So making sure we have a global vaccination campaign looks like a logistical challenge, but also a necessary one. That said, there’s a fly in the ointment, a ghoulish incentive at work for Pfizer, BioNTech, and Moderna.

Pfizer and the “Durability of the Franchise”

On an investor call last month, the CEO of Pfizer, Frank D’Amelio, discussed what would happen to revenue from his vaccine product as the Covid pandemic ends, what he called the “durability of the franchise.” He told analysts not to worry. People in rich countries will need annual booster shots, and that is where Pfizer will make real money.

For these annual treatments, Pfizer will be able to charge much more than it does now. The current price for a covid vaccine, D’Amelio noted, is $19.50 per dose. He told analysts of his hope Pfizer could get to a more normal price, “$150, $175 per dose,” instead of what he called “pandemic pricing.”

The ghoulish part, however, is why there will need to be annual boosters. It’s not because the vaccine strength wanes over time, though that might happen. It’s because, as D’Amelio told Wall Street, there will be new variants emerging from abroad that can evade the vaccine. And how will variants emerge abroad? Well as outbreaks occur in non-vaccinated parts of the world, new strains will naturally occur as the virus mutates. If the rest of the world gets vaccinated, however, new variants won’t arise.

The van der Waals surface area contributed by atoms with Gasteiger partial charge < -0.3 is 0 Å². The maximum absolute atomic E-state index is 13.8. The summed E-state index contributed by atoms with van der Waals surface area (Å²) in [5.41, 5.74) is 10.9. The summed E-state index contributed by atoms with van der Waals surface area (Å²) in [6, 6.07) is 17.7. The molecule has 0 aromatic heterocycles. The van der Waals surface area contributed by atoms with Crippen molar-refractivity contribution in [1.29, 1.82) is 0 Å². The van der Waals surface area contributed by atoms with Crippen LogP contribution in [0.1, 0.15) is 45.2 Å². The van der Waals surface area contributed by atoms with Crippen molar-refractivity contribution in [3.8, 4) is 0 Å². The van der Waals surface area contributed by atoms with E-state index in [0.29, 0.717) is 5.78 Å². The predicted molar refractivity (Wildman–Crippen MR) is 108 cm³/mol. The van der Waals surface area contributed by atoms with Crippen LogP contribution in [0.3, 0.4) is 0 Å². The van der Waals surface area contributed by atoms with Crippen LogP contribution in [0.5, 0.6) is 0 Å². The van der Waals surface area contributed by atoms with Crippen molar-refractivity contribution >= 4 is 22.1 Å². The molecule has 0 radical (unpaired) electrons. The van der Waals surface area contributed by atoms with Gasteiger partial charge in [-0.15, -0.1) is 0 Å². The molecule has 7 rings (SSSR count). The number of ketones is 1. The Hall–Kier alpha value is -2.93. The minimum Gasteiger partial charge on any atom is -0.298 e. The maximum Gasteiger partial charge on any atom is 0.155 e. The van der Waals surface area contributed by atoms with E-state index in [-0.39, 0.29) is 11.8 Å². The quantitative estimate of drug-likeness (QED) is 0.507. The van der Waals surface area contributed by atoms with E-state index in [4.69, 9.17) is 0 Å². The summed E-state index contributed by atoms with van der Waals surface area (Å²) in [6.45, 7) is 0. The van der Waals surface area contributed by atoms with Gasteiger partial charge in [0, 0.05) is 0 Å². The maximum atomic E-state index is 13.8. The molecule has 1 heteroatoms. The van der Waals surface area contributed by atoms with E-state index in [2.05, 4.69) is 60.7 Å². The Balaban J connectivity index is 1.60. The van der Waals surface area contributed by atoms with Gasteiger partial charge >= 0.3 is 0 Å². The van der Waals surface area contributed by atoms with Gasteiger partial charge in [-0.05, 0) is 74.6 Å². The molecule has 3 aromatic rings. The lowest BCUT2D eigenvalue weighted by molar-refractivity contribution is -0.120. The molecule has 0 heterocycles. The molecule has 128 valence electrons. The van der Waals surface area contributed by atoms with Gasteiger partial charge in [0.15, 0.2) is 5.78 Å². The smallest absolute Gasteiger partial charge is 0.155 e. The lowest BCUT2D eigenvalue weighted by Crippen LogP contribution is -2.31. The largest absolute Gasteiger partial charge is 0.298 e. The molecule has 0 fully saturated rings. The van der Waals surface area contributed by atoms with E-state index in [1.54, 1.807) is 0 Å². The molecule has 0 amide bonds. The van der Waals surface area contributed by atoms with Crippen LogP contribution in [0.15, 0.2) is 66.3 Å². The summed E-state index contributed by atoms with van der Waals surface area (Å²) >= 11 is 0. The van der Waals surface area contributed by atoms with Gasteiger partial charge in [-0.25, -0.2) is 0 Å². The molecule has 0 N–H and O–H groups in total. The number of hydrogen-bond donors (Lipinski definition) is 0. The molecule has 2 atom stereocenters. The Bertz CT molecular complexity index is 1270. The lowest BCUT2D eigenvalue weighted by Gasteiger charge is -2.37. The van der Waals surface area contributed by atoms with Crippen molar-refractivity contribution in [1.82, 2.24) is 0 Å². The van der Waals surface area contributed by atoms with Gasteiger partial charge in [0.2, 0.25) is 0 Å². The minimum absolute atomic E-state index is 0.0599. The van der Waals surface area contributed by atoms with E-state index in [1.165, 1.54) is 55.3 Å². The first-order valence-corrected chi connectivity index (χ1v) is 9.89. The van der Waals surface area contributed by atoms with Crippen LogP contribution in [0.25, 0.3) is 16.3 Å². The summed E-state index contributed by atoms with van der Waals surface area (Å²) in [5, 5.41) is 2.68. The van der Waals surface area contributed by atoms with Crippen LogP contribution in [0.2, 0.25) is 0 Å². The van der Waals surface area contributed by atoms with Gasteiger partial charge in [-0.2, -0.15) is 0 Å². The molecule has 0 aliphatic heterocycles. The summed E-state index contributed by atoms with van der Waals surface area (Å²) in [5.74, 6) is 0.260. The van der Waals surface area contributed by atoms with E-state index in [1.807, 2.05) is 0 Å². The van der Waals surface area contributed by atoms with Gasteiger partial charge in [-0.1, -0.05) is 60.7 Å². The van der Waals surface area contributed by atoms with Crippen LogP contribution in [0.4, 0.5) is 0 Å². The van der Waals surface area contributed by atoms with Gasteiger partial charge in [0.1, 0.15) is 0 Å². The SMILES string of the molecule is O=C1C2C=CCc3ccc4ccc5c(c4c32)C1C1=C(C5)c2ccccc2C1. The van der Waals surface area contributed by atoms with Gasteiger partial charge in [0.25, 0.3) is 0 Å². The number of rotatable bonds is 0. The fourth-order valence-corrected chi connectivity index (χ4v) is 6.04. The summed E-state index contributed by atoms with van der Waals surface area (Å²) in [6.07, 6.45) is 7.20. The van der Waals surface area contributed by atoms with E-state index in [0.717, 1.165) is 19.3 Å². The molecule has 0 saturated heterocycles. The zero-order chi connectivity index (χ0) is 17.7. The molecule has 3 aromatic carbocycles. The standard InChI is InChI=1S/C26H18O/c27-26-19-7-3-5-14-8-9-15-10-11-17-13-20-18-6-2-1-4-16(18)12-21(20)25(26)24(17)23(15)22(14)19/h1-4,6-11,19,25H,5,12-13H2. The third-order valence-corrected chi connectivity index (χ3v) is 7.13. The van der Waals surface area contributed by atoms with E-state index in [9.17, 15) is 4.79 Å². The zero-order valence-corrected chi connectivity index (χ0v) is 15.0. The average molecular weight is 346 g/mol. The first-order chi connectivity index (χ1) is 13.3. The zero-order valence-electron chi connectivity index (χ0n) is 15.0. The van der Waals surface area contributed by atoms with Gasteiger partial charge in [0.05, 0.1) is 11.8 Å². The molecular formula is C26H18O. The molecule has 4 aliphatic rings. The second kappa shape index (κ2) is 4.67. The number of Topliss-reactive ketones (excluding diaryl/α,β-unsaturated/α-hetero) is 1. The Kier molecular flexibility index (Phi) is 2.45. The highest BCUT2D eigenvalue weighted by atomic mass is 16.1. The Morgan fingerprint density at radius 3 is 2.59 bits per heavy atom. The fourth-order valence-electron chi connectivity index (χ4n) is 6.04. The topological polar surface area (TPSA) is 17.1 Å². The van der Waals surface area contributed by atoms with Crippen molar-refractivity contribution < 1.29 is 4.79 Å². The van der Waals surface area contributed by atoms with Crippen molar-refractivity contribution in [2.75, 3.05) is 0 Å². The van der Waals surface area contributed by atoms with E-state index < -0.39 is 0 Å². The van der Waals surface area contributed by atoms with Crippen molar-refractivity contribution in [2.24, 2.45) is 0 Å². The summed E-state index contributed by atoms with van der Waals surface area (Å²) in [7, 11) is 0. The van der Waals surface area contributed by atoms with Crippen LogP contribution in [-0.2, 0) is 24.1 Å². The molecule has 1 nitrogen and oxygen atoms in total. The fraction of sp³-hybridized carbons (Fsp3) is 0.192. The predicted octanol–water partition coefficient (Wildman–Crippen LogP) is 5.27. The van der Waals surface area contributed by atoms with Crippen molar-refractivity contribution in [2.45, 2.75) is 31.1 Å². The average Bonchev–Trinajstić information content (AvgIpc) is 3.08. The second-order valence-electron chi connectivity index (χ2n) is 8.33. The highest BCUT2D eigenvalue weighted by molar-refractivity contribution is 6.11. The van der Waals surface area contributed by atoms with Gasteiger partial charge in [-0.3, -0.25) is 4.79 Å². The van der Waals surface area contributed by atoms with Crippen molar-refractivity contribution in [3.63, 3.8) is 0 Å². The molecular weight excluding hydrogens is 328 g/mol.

What D’Amelia really wants is to be able to charge $150 for a vaccine he is now charging $19.50 for. But D’Amelio is also assuming that there won’t be a global effective vaccination campaign. And, in a narrow sense, while Pfizer’s main goal is to keep prices high, it is actually against Pfizer’s financial interest to have the rest of the world vaccinated. If the world gets vaccinated, Pfizer won’t necessarily be able to sell expensive booster shots in rich countries who can afford them. Yikes.

The corporate world, sans Pfizer, has a very strong reason not to want a vaccine-resistant variant. A new variant of Covid could force the world back into lockdown, which is expensive. The International Chamber of Commerce, hardly a bastion of lefties, put out a study asserting that not sufficiently vaccinating poor countries will cost $9.2 trillion (with wealthy countries like the U.S. bearing half the cost). Covid isn’t good business for most firms, but it’s great for Pfizer and Moderna.

So what is the holdup for global vaccination? One argument is that there isn’t . . .

Continue reading. There’s much more.

Later in the column, he discusses why beef prices are rising as cattle prices are dropping. That begins:

Beef Is Expensive. So Why Are Cattle Ranchers Going Bankrupt?During the Covid pandemic, Americans went to the supermarket and found something that hadn’t happened for decades – a meat shortage. There was plenty of cattle, but the beef wasn’t getting to the supermarket shelves.

What happened and why?

To answer this question, I asked Bill Bullard, a former cattle rancher and the current CEO of R-CALF, a cattle producer-only membership organization focused on the viability of the U.S. cattle ranching industry. “We have so skeletonized the entire live cattle and beef supply chains that it is no longer capable of withstanding a shock,” he said, “whether it be the covid pandemic or a climatic circumstance.” This shortage was a wake-up call. “The industry is incapable of meeting our national food security needs.”

Bullard is an ardent anti-monopolist, a viewpoint developed through hard-won experience dealing with a consolidated meatpacking industry. He noticed problems with our cattle markets becoming more severe in 2014. That’s when beef prices and cattle prices started to diverge. . .

Read the whole thing.

Written by Leisureguy

9 May 2021 at 5:19 pm